The Singapore oceanarium in which its senior diving supervisor was killed by a sting ray four and a half years ago has been fined $105,000 (around £57,000) for safety lapses in which he had been complicit.
Divernet reported on the scuba diver’s death in October 2016, and in January this year reported that his employer Underwater World Singapore (UWS) had been found guilty of the charges.
UWS had closed its Sentosa facility permanently to the public and was transferring its marine animals to other locations. One of four leopard whiptail rays had pierced 62-year-old Philip Chan’s chest with a 22cm barb during the operation, puncturing his heart and aorta, and he had died of his injuries.
Passing sentence on 23 March, district judge Adam Nakhoda referred to a string of safety breaches identified by Singapore’s Safety & Health Inspectorate, and said that Chan’s 25 years of experience had been no substitute for provision and implementation of formal safety procedures.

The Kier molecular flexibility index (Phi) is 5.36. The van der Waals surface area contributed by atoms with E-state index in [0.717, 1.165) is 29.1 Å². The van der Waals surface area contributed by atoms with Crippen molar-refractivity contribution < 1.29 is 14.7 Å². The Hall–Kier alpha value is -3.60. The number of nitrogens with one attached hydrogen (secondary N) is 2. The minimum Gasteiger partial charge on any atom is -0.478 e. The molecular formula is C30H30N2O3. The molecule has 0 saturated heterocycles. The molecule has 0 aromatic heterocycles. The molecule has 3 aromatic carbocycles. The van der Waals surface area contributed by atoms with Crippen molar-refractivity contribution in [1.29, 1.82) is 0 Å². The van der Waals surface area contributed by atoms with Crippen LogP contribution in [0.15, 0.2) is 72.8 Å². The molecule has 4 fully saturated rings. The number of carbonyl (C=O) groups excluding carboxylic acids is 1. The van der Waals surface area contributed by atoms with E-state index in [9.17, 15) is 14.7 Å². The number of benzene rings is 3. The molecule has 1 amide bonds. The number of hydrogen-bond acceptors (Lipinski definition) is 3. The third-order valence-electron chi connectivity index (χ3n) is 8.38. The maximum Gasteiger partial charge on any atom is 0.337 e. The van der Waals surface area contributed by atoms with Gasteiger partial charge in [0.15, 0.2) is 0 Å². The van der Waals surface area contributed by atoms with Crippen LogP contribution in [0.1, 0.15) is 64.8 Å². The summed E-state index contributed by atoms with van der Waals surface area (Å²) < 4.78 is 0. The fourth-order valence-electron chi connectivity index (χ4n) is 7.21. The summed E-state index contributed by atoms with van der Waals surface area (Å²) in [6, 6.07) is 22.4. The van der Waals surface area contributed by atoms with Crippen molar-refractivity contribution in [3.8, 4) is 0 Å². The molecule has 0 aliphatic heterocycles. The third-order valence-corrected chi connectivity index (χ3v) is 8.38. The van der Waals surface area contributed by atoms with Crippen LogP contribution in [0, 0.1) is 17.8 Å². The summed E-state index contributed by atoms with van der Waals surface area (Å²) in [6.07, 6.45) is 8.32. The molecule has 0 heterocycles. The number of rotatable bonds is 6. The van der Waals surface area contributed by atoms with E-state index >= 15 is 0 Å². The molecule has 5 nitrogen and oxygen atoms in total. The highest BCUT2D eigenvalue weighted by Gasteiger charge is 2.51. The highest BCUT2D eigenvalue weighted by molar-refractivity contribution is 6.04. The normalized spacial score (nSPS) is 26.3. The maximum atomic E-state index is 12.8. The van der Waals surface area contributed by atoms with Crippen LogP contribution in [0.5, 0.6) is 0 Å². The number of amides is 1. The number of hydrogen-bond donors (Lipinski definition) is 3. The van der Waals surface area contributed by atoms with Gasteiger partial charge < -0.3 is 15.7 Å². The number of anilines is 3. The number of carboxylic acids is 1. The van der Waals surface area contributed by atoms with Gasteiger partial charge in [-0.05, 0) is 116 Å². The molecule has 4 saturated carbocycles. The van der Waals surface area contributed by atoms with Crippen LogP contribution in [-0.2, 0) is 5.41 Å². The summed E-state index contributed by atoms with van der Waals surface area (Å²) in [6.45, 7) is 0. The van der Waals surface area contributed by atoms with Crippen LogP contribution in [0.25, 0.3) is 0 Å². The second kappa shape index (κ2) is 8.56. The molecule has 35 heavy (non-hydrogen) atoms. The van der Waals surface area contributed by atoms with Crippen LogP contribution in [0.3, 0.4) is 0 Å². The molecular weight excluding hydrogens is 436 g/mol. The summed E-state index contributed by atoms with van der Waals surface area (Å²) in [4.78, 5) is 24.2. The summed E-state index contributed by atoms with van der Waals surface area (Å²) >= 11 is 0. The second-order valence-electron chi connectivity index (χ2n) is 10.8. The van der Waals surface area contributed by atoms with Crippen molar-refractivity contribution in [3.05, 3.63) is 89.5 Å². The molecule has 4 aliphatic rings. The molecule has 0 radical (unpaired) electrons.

In January a UWS representative had admitted to the four general health & safety failings: to provide adequate risk assessment and safe work procedures, supervision and look-out for divers, adequate diving-emergency recovery procedures, or a system to check equipment before diving.